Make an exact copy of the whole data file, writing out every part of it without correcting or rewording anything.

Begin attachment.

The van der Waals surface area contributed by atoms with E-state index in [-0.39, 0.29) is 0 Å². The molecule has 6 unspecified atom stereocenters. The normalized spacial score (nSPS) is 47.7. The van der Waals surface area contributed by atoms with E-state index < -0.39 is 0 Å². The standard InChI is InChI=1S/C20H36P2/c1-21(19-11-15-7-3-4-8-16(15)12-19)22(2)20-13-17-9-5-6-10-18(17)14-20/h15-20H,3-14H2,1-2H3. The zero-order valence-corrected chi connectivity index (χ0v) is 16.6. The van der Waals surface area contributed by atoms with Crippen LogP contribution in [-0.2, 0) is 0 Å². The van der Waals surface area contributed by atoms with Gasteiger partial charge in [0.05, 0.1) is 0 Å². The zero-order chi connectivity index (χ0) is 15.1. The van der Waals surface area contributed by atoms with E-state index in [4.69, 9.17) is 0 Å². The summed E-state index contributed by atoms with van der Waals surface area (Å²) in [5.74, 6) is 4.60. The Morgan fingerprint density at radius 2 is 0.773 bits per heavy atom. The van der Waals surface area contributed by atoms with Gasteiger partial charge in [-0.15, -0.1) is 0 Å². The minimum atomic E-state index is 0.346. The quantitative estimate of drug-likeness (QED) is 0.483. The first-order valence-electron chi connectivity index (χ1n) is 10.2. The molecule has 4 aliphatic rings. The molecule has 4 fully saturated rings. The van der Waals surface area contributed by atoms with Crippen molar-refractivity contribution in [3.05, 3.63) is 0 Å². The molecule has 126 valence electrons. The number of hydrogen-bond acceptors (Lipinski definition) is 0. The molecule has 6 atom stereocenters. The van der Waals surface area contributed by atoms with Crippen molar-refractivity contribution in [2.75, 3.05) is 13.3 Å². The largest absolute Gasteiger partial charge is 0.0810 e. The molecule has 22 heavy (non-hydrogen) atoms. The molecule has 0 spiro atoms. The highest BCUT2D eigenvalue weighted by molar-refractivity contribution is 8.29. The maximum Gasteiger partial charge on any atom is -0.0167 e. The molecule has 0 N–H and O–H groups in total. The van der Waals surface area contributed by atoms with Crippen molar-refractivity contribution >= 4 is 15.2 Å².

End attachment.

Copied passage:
The van der Waals surface area contributed by atoms with E-state index in [-0.39, 0.29) is 0 Å². The molecule has 6 unspecified atom stereocenters. The normalized spacial score (nSPS) is 47.7. The van der Waals surface area contributed by atoms with E-state index < -0.39 is 0 Å². The standard InChI is InChI=1S/C20H36P2/c1-21(19-11-15-7-3-4-8-16(15)12-19)22(2)20-13-17-9-5-6-10-18(17)14-20/h15-20H,3-14H2,1-2H3. The zero-order valence-corrected chi connectivity index (χ0v) is 16.6. The van der Waals surface area contributed by atoms with Crippen LogP contribution in [-0.2, 0) is 0 Å². The van der Waals surface area contributed by atoms with Gasteiger partial charge in [0.05, 0.1) is 0 Å². The zero-order chi connectivity index (χ0) is 15.1. The van der Waals surface area contributed by atoms with E-state index in [4.69, 9.17) is 0 Å². The summed E-state index contributed by atoms with van der Waals surface area (Å²) in [5.74, 6) is 4.60. The Morgan fingerprint density at radius 2 is 0.773 bits per heavy atom. The van der Waals surface area contributed by atoms with Gasteiger partial charge in [-0.15, -0.1) is 0 Å². The minimum atomic E-state index is 0.346. The quantitative estimate of drug-likeness (QED) is 0.483. The first-order valence-electron chi connectivity index (χ1n) is 10.2. The molecule has 4 aliphatic rings. The molecule has 4 fully saturated rings. The van der Waals surface area contributed by atoms with Crippen molar-refractivity contribution in [3.05, 3.63) is 0 Å². The molecule has 126 valence electrons. The number of hydrogen-bond acceptors (Lipinski definition) is 0. The molecule has 6 atom stereocenters. The van der Waals surface area contributed by atoms with Crippen molar-refractivity contribution in [2.75, 3.05) is 13.3 Å². The largest absolute Gasteiger partial charge is 0.0810 e. The molecule has 22 heavy (non-hydrogen) atoms. The molecule has 0 spiro atoms. The highest BCUT2D eigenvalue weighted by molar-refractivity contribution is 8.29. The maximum Gasteiger partial charge on any atom is -0.0167 e. The molecule has 0 N–H and O–H groups in total. The van der Waals surface area contributed by atoms with Crippen molar-refractivity contribution >= 4 is 15.2 Å².